How accurate do you have to be when locating the landmarks of the thorax (ie, in order to assess for tactile fremitus, percuss, and ascultate for lung sounds)? And when you're in clinicals (as well as in the real world of nursing, how often do you actually utilize those landmarks?
The reason I'm asking is because I have noticed that although our main textbook (Fundamentals of Nursing 6th ed, Potter & Perry) shows drawings of where the landmarks of the thorax are located, it says nothing about how to really locate them (either through palpation and/or through straight-up visual examination). In other words, it's one thing to look a drawing of several dots on a skeletal body, but I imagine it's a little different to be able to actually find those same precise spots on a real person.
I've checked all of my other textbooks, and it's pretty much the same story.
Also, my copy of Assessment Made Easy! (3rd ed, Lippincott Williams & Wilkins) has some of the said landmarks as being slightly different in location as well as in the total number of them. ie, my textbook shows 26 landmarks - 10 on the posterior, 4 on each lateral side, and 8 on the anterior; where as the Lippincott book shows 10 on the anterior, what looks like 18 on the posterior (I can't even tell for sure b/c some of the arrows in the picture look kind of funky), and none on the lateral side. And like the other books, the Lippincott has a couple of pictures that are sort of nice to look at, but the actual text itself (imo) says very little about how to accurately locate these landmarks.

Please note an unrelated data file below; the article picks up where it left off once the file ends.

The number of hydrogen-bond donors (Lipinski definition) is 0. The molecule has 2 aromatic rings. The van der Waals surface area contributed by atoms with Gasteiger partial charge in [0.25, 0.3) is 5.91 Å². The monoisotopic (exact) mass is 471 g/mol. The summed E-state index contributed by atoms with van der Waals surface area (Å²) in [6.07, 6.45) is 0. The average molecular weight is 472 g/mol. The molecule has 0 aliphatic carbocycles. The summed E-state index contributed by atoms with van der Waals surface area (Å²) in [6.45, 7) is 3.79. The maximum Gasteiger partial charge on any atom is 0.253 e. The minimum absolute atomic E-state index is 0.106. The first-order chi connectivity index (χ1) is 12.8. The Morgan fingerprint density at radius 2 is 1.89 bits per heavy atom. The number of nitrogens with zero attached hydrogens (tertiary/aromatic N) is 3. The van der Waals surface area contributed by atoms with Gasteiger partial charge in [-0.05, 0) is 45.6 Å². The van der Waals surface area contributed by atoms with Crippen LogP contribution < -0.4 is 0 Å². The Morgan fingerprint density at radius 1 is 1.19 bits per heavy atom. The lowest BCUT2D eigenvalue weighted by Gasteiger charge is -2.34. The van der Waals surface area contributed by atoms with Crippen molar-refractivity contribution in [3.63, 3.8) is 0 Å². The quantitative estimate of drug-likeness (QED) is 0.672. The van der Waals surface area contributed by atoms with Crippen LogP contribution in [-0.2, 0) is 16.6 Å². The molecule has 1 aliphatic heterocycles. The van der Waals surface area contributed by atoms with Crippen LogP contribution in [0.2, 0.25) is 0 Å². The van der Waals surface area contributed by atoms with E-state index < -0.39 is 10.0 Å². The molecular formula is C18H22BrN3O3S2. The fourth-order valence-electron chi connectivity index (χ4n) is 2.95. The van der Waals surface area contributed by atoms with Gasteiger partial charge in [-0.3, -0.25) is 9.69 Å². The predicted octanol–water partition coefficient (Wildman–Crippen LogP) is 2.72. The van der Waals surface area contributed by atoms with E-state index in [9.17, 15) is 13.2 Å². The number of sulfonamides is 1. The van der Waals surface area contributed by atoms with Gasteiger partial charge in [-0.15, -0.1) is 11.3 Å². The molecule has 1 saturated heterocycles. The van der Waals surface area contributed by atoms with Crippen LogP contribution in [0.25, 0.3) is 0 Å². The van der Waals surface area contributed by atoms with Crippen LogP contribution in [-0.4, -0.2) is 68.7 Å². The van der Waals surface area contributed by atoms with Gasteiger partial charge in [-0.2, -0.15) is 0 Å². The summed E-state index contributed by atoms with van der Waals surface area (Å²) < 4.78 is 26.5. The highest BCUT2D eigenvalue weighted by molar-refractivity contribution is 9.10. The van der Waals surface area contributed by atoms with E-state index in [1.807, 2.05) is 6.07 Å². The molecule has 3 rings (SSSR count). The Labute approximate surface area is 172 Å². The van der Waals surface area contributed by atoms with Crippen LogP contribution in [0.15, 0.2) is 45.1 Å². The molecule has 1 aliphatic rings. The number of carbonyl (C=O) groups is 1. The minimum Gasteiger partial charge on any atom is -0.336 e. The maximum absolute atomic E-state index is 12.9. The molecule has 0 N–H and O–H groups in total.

So my question, again, is - how precise do the palpation/auscultation sites need to be on the thorax? And how many of them are there, exactly? Is palpation and auscultation on this region mainly just a matter of hitting up the general neighborhood of bronchial, brochovesicular, and vesicular areas? Or do you need to be more concerned with precise spots?